Schenectady's contract rehab program doesn't rely on trust
Gary Pappas, the first contractor to take on a run-down foreclosed house from the city of Schenectady under its new rehab program , dropped out last month after his criminal history was revealed by his ex-wife. He is now back in, after being talked into participating again by Building Inspector Eric Shilling. We have no serious problem with that -- not because Pappas' iffy past isn't a concern, but because no matter what happens, the city can't get hurt under the terms of the program .
The rehab program is a key part of Mayor Gary McCarthy's plan to upgrade the condition of housing, and promote homeownership, in the city. There is nothing more important, from the standpoint of tax revenue, property values, crime, quality of life. All those eyesores that owners have stopped paying taxes on, many of them rental properties or empty, are blight dragging down Schenectady's once-strong neighborhoods.
McCarthy has had luck with the Key to the City program , in which Key Bank offers financing incentives to those who buy homes in the city, and the city offers grants to first-time homebuyers. But so far, at least, the houses sold have been owner-occupied and in basically good shape.
The rehab program is for crummy houses that the city has foreclosed on, or plans to, which number well into the hundreds. It is innovative and smart. The city will have contractors bid on a house, and those who agree to bring it up to code for the the lowest price, will get it.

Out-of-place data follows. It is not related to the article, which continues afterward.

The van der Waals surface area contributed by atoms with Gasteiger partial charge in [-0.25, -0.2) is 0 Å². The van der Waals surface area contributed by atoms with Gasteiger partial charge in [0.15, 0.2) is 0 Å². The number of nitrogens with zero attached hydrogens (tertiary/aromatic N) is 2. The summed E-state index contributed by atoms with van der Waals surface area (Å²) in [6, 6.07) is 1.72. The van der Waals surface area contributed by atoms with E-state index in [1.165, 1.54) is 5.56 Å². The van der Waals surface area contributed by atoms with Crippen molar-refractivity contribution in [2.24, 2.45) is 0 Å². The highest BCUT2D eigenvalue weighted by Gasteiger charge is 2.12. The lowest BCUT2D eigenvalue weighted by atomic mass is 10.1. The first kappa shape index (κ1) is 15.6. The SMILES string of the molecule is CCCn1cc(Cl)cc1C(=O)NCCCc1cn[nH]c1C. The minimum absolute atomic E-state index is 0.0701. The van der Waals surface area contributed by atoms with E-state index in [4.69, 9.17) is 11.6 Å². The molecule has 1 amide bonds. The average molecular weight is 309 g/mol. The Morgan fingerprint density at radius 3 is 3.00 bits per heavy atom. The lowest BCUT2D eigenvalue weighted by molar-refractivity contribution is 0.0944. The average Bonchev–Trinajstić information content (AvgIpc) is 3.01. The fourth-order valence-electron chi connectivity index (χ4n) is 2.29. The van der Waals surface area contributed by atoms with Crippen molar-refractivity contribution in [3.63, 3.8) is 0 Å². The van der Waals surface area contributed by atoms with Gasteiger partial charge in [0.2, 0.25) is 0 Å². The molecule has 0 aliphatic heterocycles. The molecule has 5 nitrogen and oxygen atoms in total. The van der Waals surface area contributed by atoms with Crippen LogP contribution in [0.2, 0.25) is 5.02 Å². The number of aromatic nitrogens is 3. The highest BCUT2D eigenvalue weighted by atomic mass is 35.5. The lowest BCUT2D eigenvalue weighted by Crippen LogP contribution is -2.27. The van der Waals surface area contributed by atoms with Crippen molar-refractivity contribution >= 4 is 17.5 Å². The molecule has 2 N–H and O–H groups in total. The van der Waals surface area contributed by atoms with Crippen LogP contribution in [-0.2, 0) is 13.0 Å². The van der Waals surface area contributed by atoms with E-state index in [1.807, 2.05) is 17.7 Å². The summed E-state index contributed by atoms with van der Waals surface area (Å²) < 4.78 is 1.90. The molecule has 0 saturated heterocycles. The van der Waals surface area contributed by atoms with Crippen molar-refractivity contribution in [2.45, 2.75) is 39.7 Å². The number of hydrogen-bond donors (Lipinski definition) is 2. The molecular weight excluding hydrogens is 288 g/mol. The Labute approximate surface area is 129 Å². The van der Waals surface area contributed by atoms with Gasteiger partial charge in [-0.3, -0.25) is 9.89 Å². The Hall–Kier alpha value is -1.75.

The city pays nothing; the contractor bears the entire cost of repairs. And the city risks nothing, because if the contractor doesn't do the work as promised, or walks away, he loses the investment and the city keeps the house. The contractor only makes money if he completes the job and sells the house, in which case any profit is split 50-50 with the city.
Pappas does not intend to sell the house he bid on; he intends to turn it into a two-family, living in one unit and renting the other. After putting $75,000 into repairs, he will pay the city $10,000 for the house, with the stipulation that he live in it and keep paying taxes for at least five years.
Pappas hasn't always lived up to his obligations in the past. In 1999, he was convicted of embezzlement for stealing from his employees' retirement fund, sentenced to probation and ordered to make restitution. Years later, when he failed to make payments and falsified reports to his probation officer, he was sent to prison for 18 months.
Pappas clearly isn't a saint, even though he says he has now turned his life around with the help of religion. If the city were giving him money, or relying solely on his good word, we'd say don't.
But that's not the case. The city will be giving Pappas nothing until he delivers on his initital promises, and will still be protected if he fails to meet subsequent ones. The city needs more programs like these.